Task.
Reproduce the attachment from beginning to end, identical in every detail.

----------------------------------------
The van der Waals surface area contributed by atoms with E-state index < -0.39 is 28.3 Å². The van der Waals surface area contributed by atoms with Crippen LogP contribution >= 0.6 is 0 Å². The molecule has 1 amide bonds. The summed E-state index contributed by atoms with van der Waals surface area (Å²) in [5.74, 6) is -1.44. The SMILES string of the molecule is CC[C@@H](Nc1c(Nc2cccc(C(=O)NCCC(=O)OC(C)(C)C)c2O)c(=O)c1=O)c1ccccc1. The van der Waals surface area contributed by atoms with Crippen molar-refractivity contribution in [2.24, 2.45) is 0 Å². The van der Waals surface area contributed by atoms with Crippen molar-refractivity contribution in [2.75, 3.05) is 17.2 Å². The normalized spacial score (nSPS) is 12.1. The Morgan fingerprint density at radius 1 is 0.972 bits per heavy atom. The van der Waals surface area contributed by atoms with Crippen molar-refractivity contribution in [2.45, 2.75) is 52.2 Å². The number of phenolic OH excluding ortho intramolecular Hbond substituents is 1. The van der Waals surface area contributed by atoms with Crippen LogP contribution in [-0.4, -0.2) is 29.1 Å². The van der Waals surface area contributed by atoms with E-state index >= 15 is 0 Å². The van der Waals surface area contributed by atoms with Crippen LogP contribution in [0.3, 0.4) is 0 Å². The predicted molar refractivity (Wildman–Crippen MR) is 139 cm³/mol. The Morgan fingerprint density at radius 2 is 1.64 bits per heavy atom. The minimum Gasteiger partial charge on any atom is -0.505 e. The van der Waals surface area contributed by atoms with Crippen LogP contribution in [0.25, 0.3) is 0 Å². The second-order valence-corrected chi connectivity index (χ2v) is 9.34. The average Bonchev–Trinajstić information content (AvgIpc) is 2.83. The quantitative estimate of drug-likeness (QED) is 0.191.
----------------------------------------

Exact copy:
The van der Waals surface area contributed by atoms with E-state index < -0.39 is 28.3 Å². The van der Waals surface area contributed by atoms with Crippen LogP contribution >= 0.6 is 0 Å². The molecule has 1 amide bonds. The summed E-state index contributed by atoms with van der Waals surface area (Å²) in [5.74, 6) is -1.44. The SMILES string of the molecule is CC[C@@H](Nc1c(Nc2cccc(C(=O)NCCC(=O)OC(C)(C)C)c2O)c(=O)c1=O)c1ccccc1. The van der Waals surface area contributed by atoms with Crippen molar-refractivity contribution in [2.24, 2.45) is 0 Å². The van der Waals surface area contributed by atoms with Crippen molar-refractivity contribution in [2.75, 3.05) is 17.2 Å². The normalized spacial score (nSPS) is 12.1. The Morgan fingerprint density at radius 1 is 0.972 bits per heavy atom. The van der Waals surface area contributed by atoms with Crippen molar-refractivity contribution in [2.45, 2.75) is 52.2 Å². The number of phenolic OH excluding ortho intramolecular Hbond substituents is 1. The van der Waals surface area contributed by atoms with Crippen LogP contribution in [-0.4, -0.2) is 29.1 Å². The van der Waals surface area contributed by atoms with E-state index >= 15 is 0 Å². The van der Waals surface area contributed by atoms with Crippen LogP contribution in [0.3, 0.4) is 0 Å². The predicted molar refractivity (Wildman–Crippen MR) is 139 cm³/mol. The Morgan fingerprint density at radius 2 is 1.64 bits per heavy atom. The minimum Gasteiger partial charge on any atom is -0.505 e. The van der Waals surface area contributed by atoms with Crippen LogP contribution in [0.25, 0.3) is 0 Å². The second-order valence-corrected chi connectivity index (χ2v) is 9.34. The average Bonchev–Trinajstić information content (AvgIpc) is 2.83. The quantitative estimate of drug-likeness (QED) is 0.191.